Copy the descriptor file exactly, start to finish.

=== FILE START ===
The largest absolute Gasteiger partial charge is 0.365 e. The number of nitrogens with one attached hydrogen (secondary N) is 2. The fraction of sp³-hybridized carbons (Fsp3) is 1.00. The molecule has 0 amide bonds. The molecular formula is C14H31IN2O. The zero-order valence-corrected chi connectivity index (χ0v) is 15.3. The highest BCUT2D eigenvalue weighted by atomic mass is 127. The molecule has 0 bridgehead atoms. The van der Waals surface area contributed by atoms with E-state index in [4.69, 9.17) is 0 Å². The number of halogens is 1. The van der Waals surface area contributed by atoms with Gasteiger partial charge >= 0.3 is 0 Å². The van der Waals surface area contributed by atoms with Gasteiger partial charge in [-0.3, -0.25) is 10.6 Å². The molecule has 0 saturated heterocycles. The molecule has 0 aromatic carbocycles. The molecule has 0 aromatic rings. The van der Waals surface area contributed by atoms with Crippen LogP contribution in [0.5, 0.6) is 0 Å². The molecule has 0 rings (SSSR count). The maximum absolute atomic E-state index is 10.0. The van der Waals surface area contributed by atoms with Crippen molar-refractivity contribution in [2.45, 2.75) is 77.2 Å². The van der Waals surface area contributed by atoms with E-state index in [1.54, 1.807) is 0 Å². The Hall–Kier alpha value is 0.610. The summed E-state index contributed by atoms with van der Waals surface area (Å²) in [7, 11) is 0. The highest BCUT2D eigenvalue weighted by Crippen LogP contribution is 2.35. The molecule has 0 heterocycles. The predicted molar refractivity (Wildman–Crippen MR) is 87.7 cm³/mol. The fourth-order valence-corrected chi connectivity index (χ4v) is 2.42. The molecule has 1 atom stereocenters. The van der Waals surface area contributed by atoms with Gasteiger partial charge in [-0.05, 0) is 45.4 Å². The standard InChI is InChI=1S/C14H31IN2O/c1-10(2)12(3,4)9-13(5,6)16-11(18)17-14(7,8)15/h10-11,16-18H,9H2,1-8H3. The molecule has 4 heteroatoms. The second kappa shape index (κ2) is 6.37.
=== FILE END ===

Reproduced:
The largest absolute Gasteiger partial charge is 0.365 e. The number of nitrogens with one attached hydrogen (secondary N) is 2. The fraction of sp³-hybridized carbons (Fsp3) is 1.00. The molecule has 0 amide bonds. The molecular formula is C14H31IN2O. The zero-order valence-corrected chi connectivity index (χ0v) is 15.3. The highest BCUT2D eigenvalue weighted by atomic mass is 127. The molecule has 0 bridgehead atoms. The van der Waals surface area contributed by atoms with E-state index in [4.69, 9.17) is 0 Å². The number of halogens is 1. The van der Waals surface area contributed by atoms with Gasteiger partial charge >= 0.3 is 0 Å². The van der Waals surface area contributed by atoms with Gasteiger partial charge in [-0.3, -0.25) is 10.6 Å². The molecule has 0 saturated heterocycles. The molecule has 0 aromatic carbocycles. The molecule has 0 aromatic rings. The van der Waals surface area contributed by atoms with Crippen LogP contribution in [0.5, 0.6) is 0 Å². The molecule has 0 rings (SSSR count). The maximum absolute atomic E-state index is 10.0. The van der Waals surface area contributed by atoms with Crippen molar-refractivity contribution in [2.45, 2.75) is 77.2 Å². The van der Waals surface area contributed by atoms with E-state index in [1.54, 1.807) is 0 Å². The Hall–Kier alpha value is 0.610. The summed E-state index contributed by atoms with van der Waals surface area (Å²) in [7, 11) is 0. The highest BCUT2D eigenvalue weighted by Crippen LogP contribution is 2.35. The molecule has 0 heterocycles. The predicted molar refractivity (Wildman–Crippen MR) is 87.7 cm³/mol. The fourth-order valence-corrected chi connectivity index (χ4v) is 2.42. The molecule has 1 atom stereocenters. The van der Waals surface area contributed by atoms with Gasteiger partial charge in [-0.05, 0) is 45.4 Å². The standard InChI is InChI=1S/C14H31IN2O/c1-10(2)12(3,4)9-13(5,6)16-11(18)17-14(7,8)15/h10-11,16-18H,9H2,1-8H3. The molecule has 4 heteroatoms. The second kappa shape index (κ2) is 6.37.